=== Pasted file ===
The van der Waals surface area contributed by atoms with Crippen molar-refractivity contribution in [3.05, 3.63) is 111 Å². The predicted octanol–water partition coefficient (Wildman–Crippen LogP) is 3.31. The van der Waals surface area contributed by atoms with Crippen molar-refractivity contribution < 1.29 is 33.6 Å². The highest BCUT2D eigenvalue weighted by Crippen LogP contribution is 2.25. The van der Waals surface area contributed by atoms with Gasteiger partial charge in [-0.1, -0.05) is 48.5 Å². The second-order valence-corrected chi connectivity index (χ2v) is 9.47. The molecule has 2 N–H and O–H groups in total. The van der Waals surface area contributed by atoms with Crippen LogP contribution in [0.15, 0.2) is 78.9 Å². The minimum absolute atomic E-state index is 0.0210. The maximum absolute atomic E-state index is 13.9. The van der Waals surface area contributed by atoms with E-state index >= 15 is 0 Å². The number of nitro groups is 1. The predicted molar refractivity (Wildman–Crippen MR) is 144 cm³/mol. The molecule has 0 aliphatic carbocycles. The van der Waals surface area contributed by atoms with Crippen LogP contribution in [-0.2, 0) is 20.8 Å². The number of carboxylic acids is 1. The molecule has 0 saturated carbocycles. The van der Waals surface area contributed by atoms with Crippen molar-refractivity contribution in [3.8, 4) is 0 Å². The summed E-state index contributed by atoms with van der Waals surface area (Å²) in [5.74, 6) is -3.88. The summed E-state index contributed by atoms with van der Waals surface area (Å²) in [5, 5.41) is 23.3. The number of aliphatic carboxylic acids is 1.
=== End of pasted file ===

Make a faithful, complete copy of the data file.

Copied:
The van der Waals surface area contributed by atoms with Crippen molar-refractivity contribution in [3.05, 3.63) is 111 Å². The predicted octanol–water partition coefficient (Wildman–Crippen LogP) is 3.31. The van der Waals surface area contributed by atoms with Crippen molar-refractivity contribution < 1.29 is 33.6 Å². The highest BCUT2D eigenvalue weighted by Crippen LogP contribution is 2.25. The van der Waals surface area contributed by atoms with Gasteiger partial charge in [-0.1, -0.05) is 48.5 Å². The second-order valence-corrected chi connectivity index (χ2v) is 9.47. The molecule has 2 N–H and O–H groups in total. The van der Waals surface area contributed by atoms with Crippen LogP contribution in [0.15, 0.2) is 78.9 Å². The minimum absolute atomic E-state index is 0.0210. The maximum absolute atomic E-state index is 13.9. The van der Waals surface area contributed by atoms with E-state index >= 15 is 0 Å². The number of nitro groups is 1. The predicted molar refractivity (Wildman–Crippen MR) is 144 cm³/mol. The molecule has 0 aliphatic carbocycles. The van der Waals surface area contributed by atoms with Crippen LogP contribution in [-0.2, 0) is 20.8 Å². The number of carboxylic acids is 1. The molecule has 0 saturated carbocycles. The van der Waals surface area contributed by atoms with Crippen molar-refractivity contribution in [3.8, 4) is 0 Å². The summed E-state index contributed by atoms with van der Waals surface area (Å²) in [5.74, 6) is -3.88. The summed E-state index contributed by atoms with van der Waals surface area (Å²) in [5, 5.41) is 23.3. The number of aliphatic carboxylic acids is 1.